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The Value of Training

Susan Hash

It’s an unfortunate reality in many companies that, anytime the budget needs to be tightened, staff development becomes an easy target. Once training resources are cut, they’re often among the last to recover. Because of the fluctuating economy, organizations continue to maintain rigorous controls on spending. Those that are beginning to see their financial health improve are proceeding cautiously, and many are opting to upgrade technology before people.

The reason is simple: Technology can produce an undeniable impact on a company’s business performance by automating or streamlining workflow. The effect of staff development is not always as clear-cut, so training continues to be largely viewed as an expense, and not an investment that will pay off.

Does that mean that you have to deny your staff the opportunity to develop their skills and knowledge for the foreseeable future? Absolutely not. By connecting contact center training goals to organizational objectives, you can demonstrate the impact that learning and development delivers, and make it easier for your senior execs to view training as a solid investment.

First Step: Remove the Blinders

Before attempting to change top-level perceptions about the value of call center training, a good place to start is with your management team’s views. Do they have a vision for the performance levels the center could achieve with higher skilled agents? Is there a long-term skills-progression plan in place for agents?

These are the types of strategic questions that center management and the training function need to consider, says workplace learning and performance expert Rebecca Gibson, a contact center solutions consultant with Interactive Intelligence. “Most call centers still focus 90% of their resources on new-hire training; they don’t look at performance holistically,” she points out. “They focus on what the agent’s level of proficiency should be at the end of the orientation period, but they don’t think about what that person’s skill level should be in a year or in two years.”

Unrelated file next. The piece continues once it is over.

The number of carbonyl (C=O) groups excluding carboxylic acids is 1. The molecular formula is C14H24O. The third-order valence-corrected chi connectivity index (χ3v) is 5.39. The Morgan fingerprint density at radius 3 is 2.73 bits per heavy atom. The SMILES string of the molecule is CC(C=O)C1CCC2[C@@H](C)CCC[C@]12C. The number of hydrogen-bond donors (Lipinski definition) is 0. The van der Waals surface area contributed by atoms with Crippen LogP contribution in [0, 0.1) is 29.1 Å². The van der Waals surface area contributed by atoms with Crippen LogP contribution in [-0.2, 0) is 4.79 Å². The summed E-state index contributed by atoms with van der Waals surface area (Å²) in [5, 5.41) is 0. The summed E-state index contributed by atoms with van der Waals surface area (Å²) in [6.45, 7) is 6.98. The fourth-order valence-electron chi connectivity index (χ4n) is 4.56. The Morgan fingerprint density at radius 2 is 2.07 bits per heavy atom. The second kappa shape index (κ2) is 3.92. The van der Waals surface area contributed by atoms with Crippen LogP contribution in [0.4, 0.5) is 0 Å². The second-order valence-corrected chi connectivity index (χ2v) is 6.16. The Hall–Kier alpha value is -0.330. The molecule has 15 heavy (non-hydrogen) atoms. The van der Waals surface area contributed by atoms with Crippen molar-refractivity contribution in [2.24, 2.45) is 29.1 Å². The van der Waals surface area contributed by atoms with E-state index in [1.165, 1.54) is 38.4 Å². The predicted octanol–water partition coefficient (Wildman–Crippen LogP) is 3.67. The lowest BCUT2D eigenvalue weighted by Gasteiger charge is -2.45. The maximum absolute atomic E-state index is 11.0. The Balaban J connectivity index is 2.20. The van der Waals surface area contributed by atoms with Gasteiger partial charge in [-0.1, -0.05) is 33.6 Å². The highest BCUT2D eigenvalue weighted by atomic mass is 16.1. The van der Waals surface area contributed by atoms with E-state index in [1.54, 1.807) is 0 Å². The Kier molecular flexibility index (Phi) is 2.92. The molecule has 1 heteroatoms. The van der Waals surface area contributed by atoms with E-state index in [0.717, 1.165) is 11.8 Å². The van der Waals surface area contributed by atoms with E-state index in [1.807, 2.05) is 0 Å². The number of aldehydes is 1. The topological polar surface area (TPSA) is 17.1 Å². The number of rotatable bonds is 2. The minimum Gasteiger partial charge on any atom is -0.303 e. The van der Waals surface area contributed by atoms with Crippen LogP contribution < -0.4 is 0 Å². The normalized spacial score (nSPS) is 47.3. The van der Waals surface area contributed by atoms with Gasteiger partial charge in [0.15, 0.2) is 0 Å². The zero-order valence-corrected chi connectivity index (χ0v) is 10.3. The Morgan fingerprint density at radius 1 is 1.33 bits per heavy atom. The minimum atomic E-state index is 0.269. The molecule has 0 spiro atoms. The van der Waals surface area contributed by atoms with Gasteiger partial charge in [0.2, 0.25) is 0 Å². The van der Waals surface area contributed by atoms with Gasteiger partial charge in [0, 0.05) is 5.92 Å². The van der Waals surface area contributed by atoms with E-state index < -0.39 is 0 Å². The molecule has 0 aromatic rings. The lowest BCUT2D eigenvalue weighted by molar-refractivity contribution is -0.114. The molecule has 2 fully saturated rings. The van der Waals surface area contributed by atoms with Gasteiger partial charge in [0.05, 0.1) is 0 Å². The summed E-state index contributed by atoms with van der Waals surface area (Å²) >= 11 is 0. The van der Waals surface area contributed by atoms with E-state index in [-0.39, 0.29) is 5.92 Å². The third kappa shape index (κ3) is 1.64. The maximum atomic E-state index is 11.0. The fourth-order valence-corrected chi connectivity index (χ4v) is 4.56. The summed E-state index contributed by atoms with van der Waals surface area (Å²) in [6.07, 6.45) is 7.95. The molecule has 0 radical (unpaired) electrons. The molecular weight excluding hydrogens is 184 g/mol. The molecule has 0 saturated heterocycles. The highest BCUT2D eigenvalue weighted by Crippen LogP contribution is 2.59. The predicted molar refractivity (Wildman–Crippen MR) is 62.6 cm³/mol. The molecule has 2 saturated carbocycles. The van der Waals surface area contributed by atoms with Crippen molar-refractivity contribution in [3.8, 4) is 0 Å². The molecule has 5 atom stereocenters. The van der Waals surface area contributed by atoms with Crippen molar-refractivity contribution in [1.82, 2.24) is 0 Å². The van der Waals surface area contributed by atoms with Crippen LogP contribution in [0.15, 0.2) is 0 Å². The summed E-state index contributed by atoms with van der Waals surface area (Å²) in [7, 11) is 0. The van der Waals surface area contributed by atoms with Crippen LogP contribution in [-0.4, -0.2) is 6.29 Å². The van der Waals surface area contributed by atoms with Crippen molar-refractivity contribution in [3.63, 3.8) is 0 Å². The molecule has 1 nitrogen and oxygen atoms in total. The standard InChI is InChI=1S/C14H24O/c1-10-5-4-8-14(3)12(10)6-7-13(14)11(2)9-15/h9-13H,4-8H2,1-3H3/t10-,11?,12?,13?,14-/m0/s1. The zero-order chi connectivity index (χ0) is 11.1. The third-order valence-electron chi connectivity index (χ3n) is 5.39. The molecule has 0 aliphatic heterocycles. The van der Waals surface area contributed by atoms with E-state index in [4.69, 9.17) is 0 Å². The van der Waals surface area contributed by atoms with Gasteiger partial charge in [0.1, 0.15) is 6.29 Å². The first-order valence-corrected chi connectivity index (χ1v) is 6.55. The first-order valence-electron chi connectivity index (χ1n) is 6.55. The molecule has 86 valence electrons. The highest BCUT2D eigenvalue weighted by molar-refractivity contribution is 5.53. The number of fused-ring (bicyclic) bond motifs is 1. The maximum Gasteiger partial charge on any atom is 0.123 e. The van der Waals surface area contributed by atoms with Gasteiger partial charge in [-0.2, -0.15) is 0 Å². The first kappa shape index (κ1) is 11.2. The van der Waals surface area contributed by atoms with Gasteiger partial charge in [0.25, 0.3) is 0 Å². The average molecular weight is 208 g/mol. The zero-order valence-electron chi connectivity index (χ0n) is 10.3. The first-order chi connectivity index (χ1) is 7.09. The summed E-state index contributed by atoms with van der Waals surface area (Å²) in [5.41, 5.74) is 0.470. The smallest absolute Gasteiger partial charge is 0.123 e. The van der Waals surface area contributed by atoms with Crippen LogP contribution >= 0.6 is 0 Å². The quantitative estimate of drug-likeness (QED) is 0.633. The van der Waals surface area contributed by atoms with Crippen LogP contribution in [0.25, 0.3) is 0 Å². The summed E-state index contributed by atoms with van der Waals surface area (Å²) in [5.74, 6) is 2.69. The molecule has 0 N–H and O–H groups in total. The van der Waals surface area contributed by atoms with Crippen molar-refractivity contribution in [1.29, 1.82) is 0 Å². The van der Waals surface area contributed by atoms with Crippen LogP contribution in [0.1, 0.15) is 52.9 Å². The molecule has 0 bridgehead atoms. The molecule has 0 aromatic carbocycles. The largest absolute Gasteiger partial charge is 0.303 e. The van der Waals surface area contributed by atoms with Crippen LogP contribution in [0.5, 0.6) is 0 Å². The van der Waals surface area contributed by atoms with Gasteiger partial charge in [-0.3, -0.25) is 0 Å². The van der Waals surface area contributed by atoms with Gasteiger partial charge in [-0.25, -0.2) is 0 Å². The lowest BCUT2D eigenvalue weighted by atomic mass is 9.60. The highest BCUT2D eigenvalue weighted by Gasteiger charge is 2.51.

It’s not surprising that Gibson often sees agents who are fresh out of new-hire training performing at a higher level than those who have been working at a center for a while. The new agent’s learning is fresh and current while staff who have been on the job typically get updates and new information passed along to them in a piecemeal fashion through email bulletins and website updates.

Another consideration is the management team’s commitment to training. Is the management team willing to put in the time and effort necessary to effect behavioral change? Liz Ahearn is president and CEO of Radclyffe Partners, a contact center training and performance improvement firm. She is often contacted by managers who are looking for training for their staff, and who are mostly concerned with two criteria: What does it cost, and can it take place in a one-hour class?